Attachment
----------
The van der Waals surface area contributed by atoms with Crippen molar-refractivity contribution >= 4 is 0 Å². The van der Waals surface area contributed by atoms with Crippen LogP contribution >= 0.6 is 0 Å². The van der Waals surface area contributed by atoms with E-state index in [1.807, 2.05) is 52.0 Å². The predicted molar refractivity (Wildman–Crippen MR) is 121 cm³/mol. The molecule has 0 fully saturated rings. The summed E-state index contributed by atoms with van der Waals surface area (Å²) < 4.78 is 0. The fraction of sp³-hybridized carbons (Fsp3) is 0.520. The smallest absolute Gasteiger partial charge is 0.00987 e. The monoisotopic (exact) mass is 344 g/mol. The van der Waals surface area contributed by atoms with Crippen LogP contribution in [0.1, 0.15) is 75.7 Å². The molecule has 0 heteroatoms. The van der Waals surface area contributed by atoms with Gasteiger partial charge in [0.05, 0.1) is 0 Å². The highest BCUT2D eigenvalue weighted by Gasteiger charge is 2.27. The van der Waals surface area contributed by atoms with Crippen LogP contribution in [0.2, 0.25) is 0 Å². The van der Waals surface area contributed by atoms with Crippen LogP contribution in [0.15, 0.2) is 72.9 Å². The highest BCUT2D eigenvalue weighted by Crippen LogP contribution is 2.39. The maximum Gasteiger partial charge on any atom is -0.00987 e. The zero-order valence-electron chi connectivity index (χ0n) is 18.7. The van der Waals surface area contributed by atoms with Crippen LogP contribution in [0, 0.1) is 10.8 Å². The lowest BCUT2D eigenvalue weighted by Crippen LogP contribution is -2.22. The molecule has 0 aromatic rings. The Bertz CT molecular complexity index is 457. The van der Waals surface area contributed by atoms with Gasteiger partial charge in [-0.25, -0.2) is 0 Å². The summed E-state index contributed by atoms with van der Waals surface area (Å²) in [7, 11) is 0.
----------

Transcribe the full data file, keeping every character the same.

The van der Waals surface area contributed by atoms with Crippen molar-refractivity contribution >= 4 is 0 Å². The van der Waals surface area contributed by atoms with Crippen LogP contribution >= 0.6 is 0 Å². The van der Waals surface area contributed by atoms with E-state index in [1.807, 2.05) is 52.0 Å². The predicted molar refractivity (Wildman–Crippen MR) is 121 cm³/mol. The molecule has 0 fully saturated rings. The summed E-state index contributed by atoms with van der Waals surface area (Å²) < 4.78 is 0. The fraction of sp³-hybridized carbons (Fsp3) is 0.520. The smallest absolute Gasteiger partial charge is 0.00987 e. The monoisotopic (exact) mass is 344 g/mol. The van der Waals surface area contributed by atoms with Crippen LogP contribution in [0.1, 0.15) is 75.7 Å². The molecule has 0 heteroatoms. The van der Waals surface area contributed by atoms with Gasteiger partial charge in [0.05, 0.1) is 0 Å². The highest BCUT2D eigenvalue weighted by Gasteiger charge is 2.27. The van der Waals surface area contributed by atoms with Crippen LogP contribution in [0.2, 0.25) is 0 Å². The van der Waals surface area contributed by atoms with Crippen LogP contribution in [0.15, 0.2) is 72.9 Å². The highest BCUT2D eigenvalue weighted by Crippen LogP contribution is 2.39. The maximum Gasteiger partial charge on any atom is -0.00987 e. The zero-order valence-electron chi connectivity index (χ0n) is 18.7. The van der Waals surface area contributed by atoms with Crippen LogP contribution in [0, 0.1) is 10.8 Å². The lowest BCUT2D eigenvalue weighted by Crippen LogP contribution is -2.22. The molecule has 0 aromatic rings. The Bertz CT molecular complexity index is 457. The van der Waals surface area contributed by atoms with Gasteiger partial charge in [-0.25, -0.2) is 0 Å². The summed E-state index contributed by atoms with van der Waals surface area (Å²) in [7, 11) is 0.